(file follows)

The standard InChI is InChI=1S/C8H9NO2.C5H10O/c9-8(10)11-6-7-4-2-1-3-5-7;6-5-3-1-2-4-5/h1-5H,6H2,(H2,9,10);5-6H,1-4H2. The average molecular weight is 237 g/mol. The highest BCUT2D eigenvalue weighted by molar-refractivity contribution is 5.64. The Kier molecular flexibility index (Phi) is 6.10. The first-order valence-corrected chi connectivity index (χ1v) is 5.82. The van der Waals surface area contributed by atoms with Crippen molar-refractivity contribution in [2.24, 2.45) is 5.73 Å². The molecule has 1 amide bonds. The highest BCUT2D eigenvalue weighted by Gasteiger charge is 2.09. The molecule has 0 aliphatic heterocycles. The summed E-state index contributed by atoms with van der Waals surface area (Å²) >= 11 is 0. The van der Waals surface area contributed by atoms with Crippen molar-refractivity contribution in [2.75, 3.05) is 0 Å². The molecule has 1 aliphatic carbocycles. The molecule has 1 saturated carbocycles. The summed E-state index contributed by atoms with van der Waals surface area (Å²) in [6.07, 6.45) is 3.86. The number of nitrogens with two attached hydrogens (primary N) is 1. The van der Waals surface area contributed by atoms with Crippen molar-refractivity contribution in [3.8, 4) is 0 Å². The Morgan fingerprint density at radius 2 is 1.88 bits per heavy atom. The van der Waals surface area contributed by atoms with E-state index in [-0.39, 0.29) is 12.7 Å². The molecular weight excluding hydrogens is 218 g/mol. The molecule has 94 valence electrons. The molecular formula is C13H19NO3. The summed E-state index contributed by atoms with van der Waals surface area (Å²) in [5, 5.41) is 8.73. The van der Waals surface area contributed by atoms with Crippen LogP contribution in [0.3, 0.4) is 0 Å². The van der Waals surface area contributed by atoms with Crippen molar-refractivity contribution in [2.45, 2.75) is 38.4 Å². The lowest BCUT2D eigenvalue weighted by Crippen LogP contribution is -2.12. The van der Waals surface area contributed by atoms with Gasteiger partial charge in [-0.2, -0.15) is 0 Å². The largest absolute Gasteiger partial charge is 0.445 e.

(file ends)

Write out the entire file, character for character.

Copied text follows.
The standard InChI is InChI=1S/C8H9NO2.C5H10O/c9-8(10)11-6-7-4-2-1-3-5-7;6-5-3-1-2-4-5/h1-5H,6H2,(H2,9,10);5-6H,1-4H2. The average molecular weight is 237 g/mol. The highest BCUT2D eigenvalue weighted by molar-refractivity contribution is 5.64. The Kier molecular flexibility index (Phi) is 6.10. The first-order valence-corrected chi connectivity index (χ1v) is 5.82. The van der Waals surface area contributed by atoms with Crippen molar-refractivity contribution in [2.24, 2.45) is 5.73 Å². The molecule has 1 amide bonds. The highest BCUT2D eigenvalue weighted by Gasteiger charge is 2.09. The molecule has 0 aliphatic heterocycles. The summed E-state index contributed by atoms with van der Waals surface area (Å²) >= 11 is 0. The van der Waals surface area contributed by atoms with Crippen molar-refractivity contribution in [2.75, 3.05) is 0 Å². The molecule has 1 aliphatic carbocycles. The molecule has 1 saturated carbocycles. The summed E-state index contributed by atoms with van der Waals surface area (Å²) in [6.07, 6.45) is 3.86. The number of nitrogens with two attached hydrogens (primary N) is 1. The van der Waals surface area contributed by atoms with Crippen molar-refractivity contribution in [3.8, 4) is 0 Å². The Morgan fingerprint density at radius 2 is 1.88 bits per heavy atom. The van der Waals surface area contributed by atoms with E-state index in [-0.39, 0.29) is 12.7 Å². The molecular weight excluding hydrogens is 218 g/mol. The molecule has 94 valence electrons. The molecular formula is C13H19NO3. The summed E-state index contributed by atoms with van der Waals surface area (Å²) in [5, 5.41) is 8.73. The van der Waals surface area contributed by atoms with Crippen LogP contribution in [0.3, 0.4) is 0 Å². The van der Waals surface area contributed by atoms with Crippen molar-refractivity contribution in [2.45, 2.75) is 38.4 Å². The lowest BCUT2D eigenvalue weighted by Crippen LogP contribution is -2.12. The van der Waals surface area contributed by atoms with Gasteiger partial charge in [-0.2, -0.15) is 0 Å². The largest absolute Gasteiger partial charge is 0.445 e.